To continue our story, at 22 I reenter society in a kind of debutante ball where no one else shows up. As a dropout the apparent prospects did not include corner offices and the resumption of discussions regarding my “limitless potential”. It appeared, however, that my luck had turned as a series of breaks, combined with market conditions, allowed me to drag my ass from a telemarketing boiler room, to Operations at a major firm, to the trading floor of a global investment bank offering advice to people that should already know better, but didn’t. In fits and starts, career progress continued for a decade after that, culminating in a prominent strategist role. But, the whole time….:

Impostor Syndrome: sometimes called impostor phenomenon or fraud syndrome, is a psychological phenomenon in which people are unable to internalize their accomplishments. (Wikipedia)

The Atlantic’s Ta-Nehisi Coates, (who if you are not reading you really should – if only to lament that some are blessed with writing talent far beyond our own) , probably doesn’t remember this, but we had an email exchange regarding the “two-headed coin” nature of Imposter Syndrome after he wrote about the phenomenon as a fellow dropout. Our suspicion (then, that is -TNC is big enough now he might be cured) was that it is impossible for the non-afflicted to understand how powerful it is as a motivating force. The anxiety that has you living in fear that some intern in HR will arbitrarily decide to audit CVs to fill downtime peaks every once in a while, but the same tendency to look over your shoulder has you also living in fear of “average”. For Imposters, average isn’t good enough – everything you do, every report, seminar, meeting, has to exceed the acceptable, exemplifying some skill or talent that not only proves you belong, but that no contrary evidence will be sufficient to justify your departure. I summarize this process as reaching for the “objectively good”, implying that even if Warren Buffet read your report, he would be forced to acknowledge its well-argued validity.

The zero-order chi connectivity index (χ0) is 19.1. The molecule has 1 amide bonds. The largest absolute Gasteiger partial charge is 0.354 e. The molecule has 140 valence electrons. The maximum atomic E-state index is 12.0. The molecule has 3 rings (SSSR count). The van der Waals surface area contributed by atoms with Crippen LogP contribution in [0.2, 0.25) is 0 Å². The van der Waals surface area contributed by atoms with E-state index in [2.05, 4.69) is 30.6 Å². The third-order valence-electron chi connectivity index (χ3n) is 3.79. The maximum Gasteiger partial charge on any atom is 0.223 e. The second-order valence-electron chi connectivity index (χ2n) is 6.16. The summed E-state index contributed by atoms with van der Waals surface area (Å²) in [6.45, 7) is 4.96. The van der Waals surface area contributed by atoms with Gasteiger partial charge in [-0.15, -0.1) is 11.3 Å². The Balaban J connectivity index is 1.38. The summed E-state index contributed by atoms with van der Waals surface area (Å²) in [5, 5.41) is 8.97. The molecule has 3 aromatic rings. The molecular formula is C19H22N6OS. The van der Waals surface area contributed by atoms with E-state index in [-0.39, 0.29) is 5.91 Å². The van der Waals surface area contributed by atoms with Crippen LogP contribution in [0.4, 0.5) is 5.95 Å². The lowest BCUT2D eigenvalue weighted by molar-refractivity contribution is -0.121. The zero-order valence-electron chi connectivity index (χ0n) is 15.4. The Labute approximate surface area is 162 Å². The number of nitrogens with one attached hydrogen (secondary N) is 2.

It is not difficult to see then that Imposters and biz school grads are inherently at odds. At their worst, biz grads interpret graduation as a kind of club membership or voucher ensuring that they will never have to work hard again. The easiest way to tweak the bizknobs is to ask them whether “Sense of Entitlement”  was a first or second year course in their program. Those that laugh tend to be the ones you want to work with and the ones that get pissed off are the people to avoid like the plague. This tweaking, however, is grounded in the most base kind of jealousy – the Wharton grad has the affirmation the Imposter craves most.

There we have it. I’m not sure what I’ve done here but at the very least those who’ve read this far will realize that the Interloper pseudonym was not lightly chosen. Certainly I’m concerned at this point that some readers, confronting my anonymity, have projected a back history that varies dramatically from what I’ve written here and are somehow disappointed. I can live with that if even one person is heartened by evidence that lives do have “second acts” on occasion.